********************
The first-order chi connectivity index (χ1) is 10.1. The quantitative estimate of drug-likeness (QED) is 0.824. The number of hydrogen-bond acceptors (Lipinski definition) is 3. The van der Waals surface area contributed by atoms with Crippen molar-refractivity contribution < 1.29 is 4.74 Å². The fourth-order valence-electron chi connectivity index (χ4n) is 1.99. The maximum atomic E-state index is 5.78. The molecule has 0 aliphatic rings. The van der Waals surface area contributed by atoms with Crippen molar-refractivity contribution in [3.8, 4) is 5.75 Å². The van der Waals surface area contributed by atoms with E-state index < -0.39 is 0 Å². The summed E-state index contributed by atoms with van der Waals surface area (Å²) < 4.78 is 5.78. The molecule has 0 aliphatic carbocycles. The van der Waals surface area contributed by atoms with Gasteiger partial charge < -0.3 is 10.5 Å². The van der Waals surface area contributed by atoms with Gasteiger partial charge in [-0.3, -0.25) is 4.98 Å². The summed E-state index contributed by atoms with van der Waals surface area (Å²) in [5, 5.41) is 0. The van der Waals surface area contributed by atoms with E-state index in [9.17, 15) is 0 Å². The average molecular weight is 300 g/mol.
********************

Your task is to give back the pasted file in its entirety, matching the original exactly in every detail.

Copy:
The first-order chi connectivity index (χ1) is 10.1. The quantitative estimate of drug-likeness (QED) is 0.824. The number of hydrogen-bond acceptors (Lipinski definition) is 3. The van der Waals surface area contributed by atoms with Crippen molar-refractivity contribution < 1.29 is 4.74 Å². The fourth-order valence-electron chi connectivity index (χ4n) is 1.99. The maximum atomic E-state index is 5.78. The molecule has 0 aliphatic rings. The van der Waals surface area contributed by atoms with Crippen molar-refractivity contribution in [3.8, 4) is 5.75 Å². The van der Waals surface area contributed by atoms with E-state index < -0.39 is 0 Å². The summed E-state index contributed by atoms with van der Waals surface area (Å²) < 4.78 is 5.78. The molecule has 0 aliphatic carbocycles. The van der Waals surface area contributed by atoms with Gasteiger partial charge < -0.3 is 10.5 Å². The van der Waals surface area contributed by atoms with Gasteiger partial charge in [-0.3, -0.25) is 4.98 Å². The summed E-state index contributed by atoms with van der Waals surface area (Å²) in [5, 5.41) is 0. The van der Waals surface area contributed by atoms with E-state index in [9.17, 15) is 0 Å². The average molecular weight is 300 g/mol.